“The biggest thing to me is it’s fully in Amazon’s interest to not solve this problem,” Roy said. “Why would they when, the more of these types of sellers there are, the more they generate sales and revenue? It’s completely not in their best interest to try to solve this. Some level of regulation, policymaking, enforcement — outside of Amazon — needs to take place. From a competition standpoint, it’s brands like us, that are growing and have our own website and customers, who have to devote our own time to actually policing this, and not even getting the right results, and now actually have to be on Amazon.”
As a brand now with a storefront on Amazon, Adore Me is also cognizant that Amazon itself faces claims from Allbirds and Peak Design that the e-retailer’s Amazon Basics line copied their designs, Roy said.
Last year, Amazon’s automated technology each day scanned more than 8 billion changes to product detail pages for signs of potential abuse, up from 5 billion in 2020. The company blocked more than 4 billion bad listings — suspected of being somehow fraudulent, of significant poor quality or otherwise improper — before they could be listed, according to information provided in an email.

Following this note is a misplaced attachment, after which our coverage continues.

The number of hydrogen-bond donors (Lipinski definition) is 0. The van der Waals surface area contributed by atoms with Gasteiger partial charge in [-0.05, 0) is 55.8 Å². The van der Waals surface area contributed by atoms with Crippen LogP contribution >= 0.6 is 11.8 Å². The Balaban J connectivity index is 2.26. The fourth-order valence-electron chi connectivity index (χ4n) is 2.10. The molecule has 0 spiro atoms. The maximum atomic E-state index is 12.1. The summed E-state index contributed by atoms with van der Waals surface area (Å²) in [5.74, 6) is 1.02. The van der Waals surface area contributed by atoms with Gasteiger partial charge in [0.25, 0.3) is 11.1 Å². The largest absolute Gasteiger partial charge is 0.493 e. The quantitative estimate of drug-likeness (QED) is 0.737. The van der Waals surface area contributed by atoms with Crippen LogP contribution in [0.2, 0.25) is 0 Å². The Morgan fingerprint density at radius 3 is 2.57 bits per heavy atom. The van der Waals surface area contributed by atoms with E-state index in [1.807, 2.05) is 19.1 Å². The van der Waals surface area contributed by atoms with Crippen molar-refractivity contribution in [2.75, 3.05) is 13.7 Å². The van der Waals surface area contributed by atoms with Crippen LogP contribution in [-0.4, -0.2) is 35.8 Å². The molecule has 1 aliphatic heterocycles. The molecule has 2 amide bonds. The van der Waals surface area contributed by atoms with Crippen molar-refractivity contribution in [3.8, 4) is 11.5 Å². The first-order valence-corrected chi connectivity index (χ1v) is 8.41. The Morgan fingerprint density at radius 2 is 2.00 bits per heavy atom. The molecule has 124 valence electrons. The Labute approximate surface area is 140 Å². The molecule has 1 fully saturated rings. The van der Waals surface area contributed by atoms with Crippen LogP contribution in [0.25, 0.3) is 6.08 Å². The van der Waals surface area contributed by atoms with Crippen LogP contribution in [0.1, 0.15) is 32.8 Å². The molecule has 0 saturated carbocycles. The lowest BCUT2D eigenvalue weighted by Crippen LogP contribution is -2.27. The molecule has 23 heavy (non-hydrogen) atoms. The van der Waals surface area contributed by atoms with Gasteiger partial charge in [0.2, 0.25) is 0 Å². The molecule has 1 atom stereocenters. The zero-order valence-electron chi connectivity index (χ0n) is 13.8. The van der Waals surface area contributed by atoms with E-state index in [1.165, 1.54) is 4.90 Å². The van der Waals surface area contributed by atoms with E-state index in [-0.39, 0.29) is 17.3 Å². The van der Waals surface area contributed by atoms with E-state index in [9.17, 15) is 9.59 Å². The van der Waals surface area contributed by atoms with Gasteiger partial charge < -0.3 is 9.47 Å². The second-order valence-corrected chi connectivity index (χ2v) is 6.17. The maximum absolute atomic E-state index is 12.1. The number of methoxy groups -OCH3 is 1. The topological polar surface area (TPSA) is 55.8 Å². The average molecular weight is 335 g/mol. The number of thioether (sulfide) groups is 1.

But sophisticated tech alone isn’t the answer, according to Adore Me’s Roy.
“The biggest thing to me is it’s fully in Amazon’s interest to not solve this problem. Some level of regulation, policymaking, enforcement — outside of Amazon — needs to take place.”
Vice President of Strategy, Adore Me
“This stuff requires human interaction, a real person,” he said. “Again, when you look at ‘Adome’ and you look at “Adore Me’ you see it right away. It’s not a question. But if that process is, probably by design, not going to be aggressively removing things, it can never work. I 100% believe this needs to be a much more high-touch, human process.”
Amazon does employ “more than 12,000 people – including machine learning scientists, software developers, and expert investigators – who are dedicated to protecting customers, brands, selling partners, and our store from counterfeit, fraud, and other forms of abuse,” an Amazon spokesperson said by email.
Roy isn’t impressed with that number, calling it a “clear head fake” for a company with a $1.1 trillion market cap and hundreds of billions in annual sales. Even 12 million would be inadequate, as long as Amazon profits from fakes and deception, he also said.
“It might sound like a large number, but in the scale of their business, it is clearly not,” he said by email. “Even small online businesses have a direct phone number. … Amazon makes money on FBA (Fulfillment by Amazon), and because of that, they get to limit investment into stopping it. This makes it so that brands like us are left having to chase them, and journalists need to request commentary on the issue in order for them to take real action.”